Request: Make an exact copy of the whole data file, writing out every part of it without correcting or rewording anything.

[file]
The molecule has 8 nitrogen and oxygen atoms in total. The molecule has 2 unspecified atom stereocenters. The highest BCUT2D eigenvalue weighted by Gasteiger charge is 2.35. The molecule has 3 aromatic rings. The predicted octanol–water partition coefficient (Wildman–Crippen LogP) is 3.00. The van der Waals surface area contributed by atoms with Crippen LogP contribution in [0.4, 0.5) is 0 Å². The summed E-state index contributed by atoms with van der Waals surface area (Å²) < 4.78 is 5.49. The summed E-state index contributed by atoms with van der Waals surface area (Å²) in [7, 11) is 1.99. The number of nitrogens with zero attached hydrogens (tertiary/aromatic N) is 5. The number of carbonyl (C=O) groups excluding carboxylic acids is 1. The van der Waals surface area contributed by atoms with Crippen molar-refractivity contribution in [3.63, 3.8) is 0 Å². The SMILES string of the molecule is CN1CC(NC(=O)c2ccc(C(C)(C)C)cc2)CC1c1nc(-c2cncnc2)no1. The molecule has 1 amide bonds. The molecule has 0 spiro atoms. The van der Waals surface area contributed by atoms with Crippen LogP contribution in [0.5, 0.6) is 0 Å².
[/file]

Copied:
The molecule has 8 nitrogen and oxygen atoms in total. The molecule has 2 unspecified atom stereocenters. The highest BCUT2D eigenvalue weighted by Gasteiger charge is 2.35. The molecule has 3 aromatic rings. The predicted octanol–water partition coefficient (Wildman–Crippen LogP) is 3.00. The van der Waals surface area contributed by atoms with Crippen LogP contribution in [0.4, 0.5) is 0 Å². The summed E-state index contributed by atoms with van der Waals surface area (Å²) < 4.78 is 5.49. The summed E-state index contributed by atoms with van der Waals surface area (Å²) in [7, 11) is 1.99. The number of nitrogens with zero attached hydrogens (tertiary/aromatic N) is 5. The number of carbonyl (C=O) groups excluding carboxylic acids is 1. The van der Waals surface area contributed by atoms with Crippen molar-refractivity contribution in [3.63, 3.8) is 0 Å². The SMILES string of the molecule is CN1CC(NC(=O)c2ccc(C(C)(C)C)cc2)CC1c1nc(-c2cncnc2)no1. The molecule has 1 amide bonds. The molecule has 0 spiro atoms. The van der Waals surface area contributed by atoms with Crippen LogP contribution in [0.5, 0.6) is 0 Å².